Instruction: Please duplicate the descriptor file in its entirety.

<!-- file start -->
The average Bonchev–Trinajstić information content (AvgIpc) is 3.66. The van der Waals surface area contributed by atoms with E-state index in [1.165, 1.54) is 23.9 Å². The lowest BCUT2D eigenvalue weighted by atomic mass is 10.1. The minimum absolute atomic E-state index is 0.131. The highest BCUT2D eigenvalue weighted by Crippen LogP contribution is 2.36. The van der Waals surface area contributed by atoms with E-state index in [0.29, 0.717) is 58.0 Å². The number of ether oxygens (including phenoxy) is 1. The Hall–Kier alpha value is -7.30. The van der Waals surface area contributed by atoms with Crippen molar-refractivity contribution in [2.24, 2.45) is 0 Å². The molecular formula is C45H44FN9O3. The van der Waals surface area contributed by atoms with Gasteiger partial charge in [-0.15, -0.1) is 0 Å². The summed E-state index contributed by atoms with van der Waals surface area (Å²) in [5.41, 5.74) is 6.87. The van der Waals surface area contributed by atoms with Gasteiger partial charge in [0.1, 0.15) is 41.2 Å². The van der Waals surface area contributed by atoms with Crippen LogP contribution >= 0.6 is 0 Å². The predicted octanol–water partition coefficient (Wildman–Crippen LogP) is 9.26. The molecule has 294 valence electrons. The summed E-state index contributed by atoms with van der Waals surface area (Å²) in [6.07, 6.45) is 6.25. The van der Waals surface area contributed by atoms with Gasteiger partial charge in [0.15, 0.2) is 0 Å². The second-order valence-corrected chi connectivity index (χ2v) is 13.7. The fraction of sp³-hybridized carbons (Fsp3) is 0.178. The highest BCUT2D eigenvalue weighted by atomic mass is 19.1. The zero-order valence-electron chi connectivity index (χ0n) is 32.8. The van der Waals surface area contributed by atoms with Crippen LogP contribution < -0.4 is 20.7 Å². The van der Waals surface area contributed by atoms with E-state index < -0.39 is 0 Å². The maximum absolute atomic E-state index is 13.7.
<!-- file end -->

The average Bonchev–Trinajstić information content (AvgIpc) is 3.66. The van der Waals surface area contributed by atoms with E-state index in [1.165, 1.54) is 23.9 Å². The lowest BCUT2D eigenvalue weighted by atomic mass is 10.1. The minimum absolute atomic E-state index is 0.131. The highest BCUT2D eigenvalue weighted by Crippen LogP contribution is 2.36. The van der Waals surface area contributed by atoms with E-state index in [0.29, 0.717) is 58.0 Å². The number of ether oxygens (including phenoxy) is 1. The Hall–Kier alpha value is -7.30. The van der Waals surface area contributed by atoms with Crippen molar-refractivity contribution in [2.24, 2.45) is 0 Å². The molecular formula is C45H44FN9O3. The van der Waals surface area contributed by atoms with Gasteiger partial charge in [-0.15, -0.1) is 0 Å². The summed E-state index contributed by atoms with van der Waals surface area (Å²) in [5.41, 5.74) is 6.87. The van der Waals surface area contributed by atoms with Gasteiger partial charge in [0.1, 0.15) is 41.2 Å². The van der Waals surface area contributed by atoms with Crippen LogP contribution >= 0.6 is 0 Å². The predicted octanol–water partition coefficient (Wildman–Crippen LogP) is 9.26. The molecule has 294 valence electrons. The summed E-state index contributed by atoms with van der Waals surface area (Å²) in [6.07, 6.45) is 6.25. The van der Waals surface area contributed by atoms with Gasteiger partial charge in [0.15, 0.2) is 0 Å². The second-order valence-corrected chi connectivity index (χ2v) is 13.7. The fraction of sp³-hybridized carbons (Fsp3) is 0.178. The highest BCUT2D eigenvalue weighted by atomic mass is 19.1. The zero-order valence-electron chi connectivity index (χ0n) is 32.8. The van der Waals surface area contributed by atoms with Crippen LogP contribution < -0.4 is 20.7 Å². The van der Waals surface area contributed by atoms with E-state index < -0.39 is 0 Å². The maximum absolute atomic E-state index is 13.7.